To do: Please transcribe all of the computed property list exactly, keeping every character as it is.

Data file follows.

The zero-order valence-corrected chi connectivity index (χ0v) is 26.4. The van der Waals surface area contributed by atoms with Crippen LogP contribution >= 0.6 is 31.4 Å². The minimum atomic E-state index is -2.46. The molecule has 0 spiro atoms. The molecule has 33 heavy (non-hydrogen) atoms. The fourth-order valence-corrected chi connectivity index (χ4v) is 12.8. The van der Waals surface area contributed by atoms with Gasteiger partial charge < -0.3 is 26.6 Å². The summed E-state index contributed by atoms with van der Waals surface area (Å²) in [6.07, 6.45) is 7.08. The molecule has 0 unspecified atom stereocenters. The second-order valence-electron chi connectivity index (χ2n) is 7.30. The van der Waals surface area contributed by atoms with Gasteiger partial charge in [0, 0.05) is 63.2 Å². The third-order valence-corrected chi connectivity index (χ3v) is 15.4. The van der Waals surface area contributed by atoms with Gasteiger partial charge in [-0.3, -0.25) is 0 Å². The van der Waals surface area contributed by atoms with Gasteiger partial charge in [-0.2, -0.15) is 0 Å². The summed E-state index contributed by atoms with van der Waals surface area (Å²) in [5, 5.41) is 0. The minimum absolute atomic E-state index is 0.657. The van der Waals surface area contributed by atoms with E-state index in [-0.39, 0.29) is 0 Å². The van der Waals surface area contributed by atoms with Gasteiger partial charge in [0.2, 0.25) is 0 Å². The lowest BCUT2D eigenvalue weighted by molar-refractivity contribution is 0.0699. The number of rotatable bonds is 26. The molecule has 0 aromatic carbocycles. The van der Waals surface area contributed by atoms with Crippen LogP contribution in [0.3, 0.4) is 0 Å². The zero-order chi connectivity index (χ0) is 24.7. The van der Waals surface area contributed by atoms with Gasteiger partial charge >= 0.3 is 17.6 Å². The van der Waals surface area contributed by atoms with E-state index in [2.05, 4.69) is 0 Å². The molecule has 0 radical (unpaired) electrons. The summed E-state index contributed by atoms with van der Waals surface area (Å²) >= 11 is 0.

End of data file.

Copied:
The zero-order valence-corrected chi connectivity index (χ0v) is 26.4. The van der Waals surface area contributed by atoms with Crippen LogP contribution >= 0.6 is 31.4 Å². The minimum atomic E-state index is -2.46. The molecule has 0 spiro atoms. The molecule has 33 heavy (non-hydrogen) atoms. The fourth-order valence-corrected chi connectivity index (χ4v) is 12.8. The van der Waals surface area contributed by atoms with Gasteiger partial charge < -0.3 is 26.6 Å². The summed E-state index contributed by atoms with van der Waals surface area (Å²) in [6.07, 6.45) is 7.08. The molecule has 0 unspecified atom stereocenters. The second-order valence-electron chi connectivity index (χ2n) is 7.30. The van der Waals surface area contributed by atoms with Gasteiger partial charge in [0, 0.05) is 63.2 Å². The third-order valence-corrected chi connectivity index (χ3v) is 15.4. The van der Waals surface area contributed by atoms with Gasteiger partial charge in [-0.3, -0.25) is 0 Å². The van der Waals surface area contributed by atoms with Gasteiger partial charge in [-0.2, -0.15) is 0 Å². The summed E-state index contributed by atoms with van der Waals surface area (Å²) in [5, 5.41) is 0. The minimum absolute atomic E-state index is 0.657. The van der Waals surface area contributed by atoms with E-state index in [-0.39, 0.29) is 0 Å². The van der Waals surface area contributed by atoms with Gasteiger partial charge in [0.2, 0.25) is 0 Å². The lowest BCUT2D eigenvalue weighted by molar-refractivity contribution is 0.0699. The number of rotatable bonds is 26. The molecule has 0 aromatic carbocycles. The van der Waals surface area contributed by atoms with Crippen LogP contribution in [0.3, 0.4) is 0 Å². The zero-order chi connectivity index (χ0) is 24.7. The van der Waals surface area contributed by atoms with Gasteiger partial charge >= 0.3 is 17.6 Å². The van der Waals surface area contributed by atoms with E-state index in [2.05, 4.69) is 0 Å². The molecule has 0 radical (unpaired) electrons. The summed E-state index contributed by atoms with van der Waals surface area (Å²) >= 11 is 0.